Inhibition of LPS toxicity for macrophages by metallothionein-inducing agents.
Parenteral administration of adrenal corticosteroids or particular transition metal salts are known to protect mice from the lethal effects of bacterial lipopolysaccharides (LPS). To determine if both groups of substances act through similar biologic mechanisms, their capacity to protect macrophages from the direct toxic effects of LPS was examined in vitro. When added simultaneously with LPS at culture initiation, 10 to 100 microM cortisone increased the viability of normal peritoneal macrophages as determined by trypan blue exclusion. Prednisolone and corticosterone protected LPS-treated macrophages at even lower concentrations (0.1 to 1 microM); estradiol and testosterone failed to alter cell viability at any concentration tested. Protection was dependent on de novo synthesis because inclusion of 20 nM actinomycin C1 or 1 microM cycloheximide with 10 microM corticosterone during a 4-hr pretreatment period blocked induction of the protective effect. Murine macrophages were also protected by micromolar concentrations of zinc, cadmium, mercury, and manganese, but not by calcium or lead. As was obtained with corticosteroids, heavy metal-induced protection depended on de novo RNA and protein synthesis. Because all substances that protected against LPS are known inducers of metallothionein in somatic cells, peritoneal macrophages were assayed for the presence of this unique, cytoplasmic protein. Within 2 to 8 hr, 10 microM cadmium caused three to fivefold increases in the incorporation of 35S-cysteine and in the binding of 203Hg into the TCA-soluble fraction of cell lysates that was excluded on centrifugally accelerated Sephadex G-10 columns. These results suggest macrophages may be protected from LPS-mediated cytotoxicity through synthesis of a sulfhydryl-rich, metal-binding protein. Although its mechanism of action remains unknown, it is proposed that metallothionein may function homeostatically by altering intracellular concentrations of zinc or may play a regulatory role by facilitating transfer of heavy metals among metal-requiring apoproteins.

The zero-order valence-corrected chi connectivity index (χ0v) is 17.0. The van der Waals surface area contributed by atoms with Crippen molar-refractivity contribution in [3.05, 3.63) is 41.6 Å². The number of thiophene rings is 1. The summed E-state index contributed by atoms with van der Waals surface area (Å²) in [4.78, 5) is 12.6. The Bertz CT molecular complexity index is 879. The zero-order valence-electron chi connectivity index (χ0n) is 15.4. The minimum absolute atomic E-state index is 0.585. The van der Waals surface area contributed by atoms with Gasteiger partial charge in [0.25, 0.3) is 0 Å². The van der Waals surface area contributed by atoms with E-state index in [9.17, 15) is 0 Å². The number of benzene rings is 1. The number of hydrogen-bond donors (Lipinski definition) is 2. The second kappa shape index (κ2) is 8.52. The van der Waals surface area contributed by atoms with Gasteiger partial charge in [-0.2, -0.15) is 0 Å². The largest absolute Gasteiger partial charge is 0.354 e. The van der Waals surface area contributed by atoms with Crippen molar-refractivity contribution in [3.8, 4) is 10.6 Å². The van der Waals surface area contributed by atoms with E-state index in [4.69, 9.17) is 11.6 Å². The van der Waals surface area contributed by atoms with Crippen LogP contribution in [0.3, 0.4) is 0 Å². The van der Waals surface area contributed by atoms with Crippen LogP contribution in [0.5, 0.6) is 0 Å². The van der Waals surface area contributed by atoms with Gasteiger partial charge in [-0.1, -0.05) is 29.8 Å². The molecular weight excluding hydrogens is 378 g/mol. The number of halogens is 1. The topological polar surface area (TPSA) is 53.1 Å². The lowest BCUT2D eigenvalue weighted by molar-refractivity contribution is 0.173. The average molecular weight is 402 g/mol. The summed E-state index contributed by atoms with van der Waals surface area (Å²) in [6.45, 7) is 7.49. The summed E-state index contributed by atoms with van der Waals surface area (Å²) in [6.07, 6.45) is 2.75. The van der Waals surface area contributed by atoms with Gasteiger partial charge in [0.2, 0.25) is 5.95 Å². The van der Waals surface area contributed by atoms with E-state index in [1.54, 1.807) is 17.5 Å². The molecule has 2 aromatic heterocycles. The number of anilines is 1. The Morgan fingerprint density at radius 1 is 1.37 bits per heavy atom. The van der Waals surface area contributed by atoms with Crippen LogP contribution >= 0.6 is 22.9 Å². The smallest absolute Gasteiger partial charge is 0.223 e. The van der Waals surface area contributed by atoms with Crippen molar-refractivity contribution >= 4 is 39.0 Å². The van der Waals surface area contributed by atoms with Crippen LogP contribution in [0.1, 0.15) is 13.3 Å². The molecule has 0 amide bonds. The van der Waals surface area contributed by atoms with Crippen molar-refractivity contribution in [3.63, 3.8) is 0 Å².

Patierno, SR; Costa, M; Lewis, VM; Peavy, DL
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